The meaning of all these are that despite sound decision making and careful planning, things may not go as planned (for good or for bad), since there are always room for luck or fortuitous unforeseen situations to mess up with the plan.
                The contrast with what you said (man appoints and god disappoints) is that what you said has a negative connotation. That said, while the original saying is neutral, it is often used with negative connotation and when it is used with a positive connotation it is usually sarcastic, so your version could actually be a good one. Except, that no religious person would ever say that God disappoints.

                See? I know how to google stuff too
                I used to think Cervantes secularized it to be 'life disappoints'. Too soon, I suppose. Never read it in Español.

                Comment


                • #23
                  Originally posted by Evan View Post

                  Because, to quote Cervantes, man appoints and god disappoints; god, in this case, being aerodynamics, physics, meteorology and the unanticipated whims of each. If you haven't read Cervantes, you might be a bit unfamiliar with hubris, delusion and folly. It should be required reading for a PPL.

                  That and, apparently, knocking together a homemade speed brake isn't the finest example of aeroengineering.

                  Of course, the man also wrote that, in order to attain the impossible, one must attempt the absurd. But meditate on that one. It comes to the same lesson.

                  (Gabriel may feel free to correct my translations).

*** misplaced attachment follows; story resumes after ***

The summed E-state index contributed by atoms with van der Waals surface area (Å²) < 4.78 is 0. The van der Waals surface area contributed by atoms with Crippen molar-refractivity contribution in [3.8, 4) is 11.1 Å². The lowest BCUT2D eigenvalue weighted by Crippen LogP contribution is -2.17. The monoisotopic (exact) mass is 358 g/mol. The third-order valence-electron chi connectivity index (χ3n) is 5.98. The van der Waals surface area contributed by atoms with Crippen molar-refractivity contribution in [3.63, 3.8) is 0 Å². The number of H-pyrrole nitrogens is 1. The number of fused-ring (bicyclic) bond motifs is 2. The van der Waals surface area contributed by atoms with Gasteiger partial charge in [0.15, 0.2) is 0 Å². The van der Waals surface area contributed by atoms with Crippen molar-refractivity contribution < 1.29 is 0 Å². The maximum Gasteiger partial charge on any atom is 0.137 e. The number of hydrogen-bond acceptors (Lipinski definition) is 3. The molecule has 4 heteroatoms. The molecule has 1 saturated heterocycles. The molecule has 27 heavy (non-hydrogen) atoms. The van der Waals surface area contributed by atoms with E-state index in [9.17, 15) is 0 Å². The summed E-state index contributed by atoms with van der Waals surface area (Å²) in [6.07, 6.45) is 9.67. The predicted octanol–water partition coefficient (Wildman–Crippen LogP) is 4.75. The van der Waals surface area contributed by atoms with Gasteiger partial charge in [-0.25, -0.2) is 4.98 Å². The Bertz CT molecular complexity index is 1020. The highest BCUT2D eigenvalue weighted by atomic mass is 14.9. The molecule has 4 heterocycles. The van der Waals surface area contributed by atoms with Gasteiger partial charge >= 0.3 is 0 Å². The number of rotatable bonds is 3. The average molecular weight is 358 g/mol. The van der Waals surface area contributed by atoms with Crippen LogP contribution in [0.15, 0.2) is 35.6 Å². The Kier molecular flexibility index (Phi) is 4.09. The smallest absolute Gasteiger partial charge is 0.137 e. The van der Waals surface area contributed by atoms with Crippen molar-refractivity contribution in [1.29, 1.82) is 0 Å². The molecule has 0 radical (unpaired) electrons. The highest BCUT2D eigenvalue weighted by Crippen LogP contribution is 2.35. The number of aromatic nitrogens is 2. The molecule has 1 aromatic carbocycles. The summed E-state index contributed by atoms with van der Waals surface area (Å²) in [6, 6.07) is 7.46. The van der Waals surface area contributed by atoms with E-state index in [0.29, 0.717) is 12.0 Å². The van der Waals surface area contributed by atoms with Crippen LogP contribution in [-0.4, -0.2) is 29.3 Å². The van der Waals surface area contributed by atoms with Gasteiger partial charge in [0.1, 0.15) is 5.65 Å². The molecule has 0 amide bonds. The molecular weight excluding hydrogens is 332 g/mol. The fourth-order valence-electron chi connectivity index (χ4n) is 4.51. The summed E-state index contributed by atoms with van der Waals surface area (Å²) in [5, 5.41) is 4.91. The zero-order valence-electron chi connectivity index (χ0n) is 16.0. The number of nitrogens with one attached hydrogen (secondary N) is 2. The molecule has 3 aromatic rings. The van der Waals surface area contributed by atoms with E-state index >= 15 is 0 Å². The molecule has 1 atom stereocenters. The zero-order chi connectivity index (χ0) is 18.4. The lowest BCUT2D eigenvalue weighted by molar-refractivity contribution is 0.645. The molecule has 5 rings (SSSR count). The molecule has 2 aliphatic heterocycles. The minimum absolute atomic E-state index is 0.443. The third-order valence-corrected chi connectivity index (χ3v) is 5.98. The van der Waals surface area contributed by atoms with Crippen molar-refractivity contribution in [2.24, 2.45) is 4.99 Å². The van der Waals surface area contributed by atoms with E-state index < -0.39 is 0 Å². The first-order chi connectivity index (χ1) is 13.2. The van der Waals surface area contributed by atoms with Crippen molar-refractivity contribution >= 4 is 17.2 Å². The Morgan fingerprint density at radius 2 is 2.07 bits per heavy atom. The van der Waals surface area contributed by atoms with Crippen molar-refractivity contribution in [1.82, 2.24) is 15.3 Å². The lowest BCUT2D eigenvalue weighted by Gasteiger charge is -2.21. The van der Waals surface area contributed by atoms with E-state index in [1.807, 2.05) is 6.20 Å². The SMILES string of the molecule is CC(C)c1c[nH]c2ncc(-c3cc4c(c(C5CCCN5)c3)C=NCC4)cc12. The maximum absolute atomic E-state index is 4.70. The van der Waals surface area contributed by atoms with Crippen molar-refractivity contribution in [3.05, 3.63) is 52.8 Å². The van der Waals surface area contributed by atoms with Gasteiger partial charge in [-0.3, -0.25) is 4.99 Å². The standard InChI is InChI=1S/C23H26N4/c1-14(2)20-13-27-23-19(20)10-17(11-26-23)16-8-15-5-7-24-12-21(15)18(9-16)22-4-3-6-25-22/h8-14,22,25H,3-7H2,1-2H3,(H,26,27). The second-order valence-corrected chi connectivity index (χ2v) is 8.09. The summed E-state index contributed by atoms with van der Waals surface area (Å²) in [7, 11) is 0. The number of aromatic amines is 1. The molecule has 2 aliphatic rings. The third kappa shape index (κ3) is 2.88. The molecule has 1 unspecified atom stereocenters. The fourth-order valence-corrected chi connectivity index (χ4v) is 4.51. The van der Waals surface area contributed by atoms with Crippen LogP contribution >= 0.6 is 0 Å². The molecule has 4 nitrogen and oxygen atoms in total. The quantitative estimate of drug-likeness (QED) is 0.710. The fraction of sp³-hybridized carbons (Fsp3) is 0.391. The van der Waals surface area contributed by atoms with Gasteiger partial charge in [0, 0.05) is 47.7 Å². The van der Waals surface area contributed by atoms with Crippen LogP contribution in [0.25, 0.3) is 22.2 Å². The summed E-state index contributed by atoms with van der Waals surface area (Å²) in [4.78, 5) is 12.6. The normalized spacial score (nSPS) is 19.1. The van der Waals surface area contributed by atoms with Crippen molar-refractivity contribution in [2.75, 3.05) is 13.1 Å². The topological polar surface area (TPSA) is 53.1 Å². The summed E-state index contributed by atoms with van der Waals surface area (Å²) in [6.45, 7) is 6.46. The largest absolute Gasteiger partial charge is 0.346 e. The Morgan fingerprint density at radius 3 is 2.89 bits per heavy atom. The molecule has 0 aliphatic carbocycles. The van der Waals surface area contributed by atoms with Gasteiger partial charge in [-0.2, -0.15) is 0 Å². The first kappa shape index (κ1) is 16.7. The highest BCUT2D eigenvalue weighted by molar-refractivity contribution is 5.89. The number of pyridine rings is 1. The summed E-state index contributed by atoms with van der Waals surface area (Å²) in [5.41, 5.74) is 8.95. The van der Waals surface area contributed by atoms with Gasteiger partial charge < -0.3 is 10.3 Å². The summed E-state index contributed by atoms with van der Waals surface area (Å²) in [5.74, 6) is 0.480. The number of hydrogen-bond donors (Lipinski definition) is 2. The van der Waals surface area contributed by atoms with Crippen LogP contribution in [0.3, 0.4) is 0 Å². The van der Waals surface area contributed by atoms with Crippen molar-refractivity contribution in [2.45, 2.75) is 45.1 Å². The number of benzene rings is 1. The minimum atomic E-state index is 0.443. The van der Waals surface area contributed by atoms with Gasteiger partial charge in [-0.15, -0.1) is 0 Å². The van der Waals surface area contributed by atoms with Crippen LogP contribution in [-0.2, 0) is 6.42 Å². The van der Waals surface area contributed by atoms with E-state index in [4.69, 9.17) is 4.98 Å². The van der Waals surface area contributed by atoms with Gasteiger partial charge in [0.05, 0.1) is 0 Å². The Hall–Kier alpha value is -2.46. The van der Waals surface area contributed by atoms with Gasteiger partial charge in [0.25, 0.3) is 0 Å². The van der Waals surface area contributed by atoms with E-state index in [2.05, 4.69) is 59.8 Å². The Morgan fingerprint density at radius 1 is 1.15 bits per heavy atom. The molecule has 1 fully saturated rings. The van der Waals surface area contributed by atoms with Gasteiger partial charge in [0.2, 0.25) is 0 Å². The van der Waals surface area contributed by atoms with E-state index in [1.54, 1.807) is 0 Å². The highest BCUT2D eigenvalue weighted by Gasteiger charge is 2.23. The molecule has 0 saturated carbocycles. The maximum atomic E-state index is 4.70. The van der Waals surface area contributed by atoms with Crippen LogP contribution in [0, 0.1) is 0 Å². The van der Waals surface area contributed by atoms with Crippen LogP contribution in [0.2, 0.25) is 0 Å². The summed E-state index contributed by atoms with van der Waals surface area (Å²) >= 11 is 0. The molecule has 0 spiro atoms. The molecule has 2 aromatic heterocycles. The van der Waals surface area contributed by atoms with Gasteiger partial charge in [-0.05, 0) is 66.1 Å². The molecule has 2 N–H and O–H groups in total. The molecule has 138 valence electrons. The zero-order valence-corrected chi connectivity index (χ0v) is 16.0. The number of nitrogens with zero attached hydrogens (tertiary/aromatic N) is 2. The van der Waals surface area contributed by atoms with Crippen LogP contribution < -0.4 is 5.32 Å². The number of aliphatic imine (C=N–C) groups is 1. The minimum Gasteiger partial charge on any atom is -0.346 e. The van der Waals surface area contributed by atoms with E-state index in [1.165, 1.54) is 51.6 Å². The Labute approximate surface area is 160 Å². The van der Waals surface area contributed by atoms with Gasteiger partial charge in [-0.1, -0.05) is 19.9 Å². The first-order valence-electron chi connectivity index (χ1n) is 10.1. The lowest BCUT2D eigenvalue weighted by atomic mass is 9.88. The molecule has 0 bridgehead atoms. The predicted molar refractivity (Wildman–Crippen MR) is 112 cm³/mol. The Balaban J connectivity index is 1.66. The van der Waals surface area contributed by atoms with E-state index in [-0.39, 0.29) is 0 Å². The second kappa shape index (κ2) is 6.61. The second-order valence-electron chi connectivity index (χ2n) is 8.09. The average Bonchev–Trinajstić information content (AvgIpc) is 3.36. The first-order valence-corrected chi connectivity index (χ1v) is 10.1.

I can’t get past the “impossible”, because that is an absolute statement, which, in this case is clearly incorrect. The redneck speed brake worked very well. A pilot swapped into an un-manned plane. No one did died. Your sentiment blinds you to those facts.
                  Les règles de l'aviation de base découragent de longues périodes de dur tirer vers le haut.

                  Comment


                  • #24
                    Originally posted by 3WE View Post
                    I can’t get past the “impossible”, because that is an absolute statement, which, in this case is clearly incorrect.
                    That's because you have the wrong definition of impossible.

                    Impossible is just a big word thrown around by small men who find it easier to live in the world they’ve been given than to explore the power they have to change it. Impossible is not a fact. It’s an opinion. Impossible is not a declaration. It’s a dare. Impossible is potential. Impossible is temporary. Impossible is nothing.

                    --- Judge what is said by the merits of what is said, not by the credentials of who said it. ---
                    --- Defend what you say with arguments, not by imposing your credentials ---

                    Comment


                    • #25
                      Originally posted by Gabriel View Post

                      That's because you have the wrong definition of impossible.

                      Impossible is just a big word thrown around by small men who find it easier to live in the world they’ve been given than to explore the power they have to change it. Impossible is not a fact. It’s an opinion. Impossible is not a declaration. It’s a dare. Impossible is potential. Impossible is temporary. Impossible is nothing.
                      Well that's it! They thought the key to their plan was Red Bull, but what they really need are Adidas! With the proper athletic footwear, you could land a 747 on an aircraft carrier. Impossible is nothing!

                      Unpossible, on the other hand...

                      Comment

                      Working...
                      X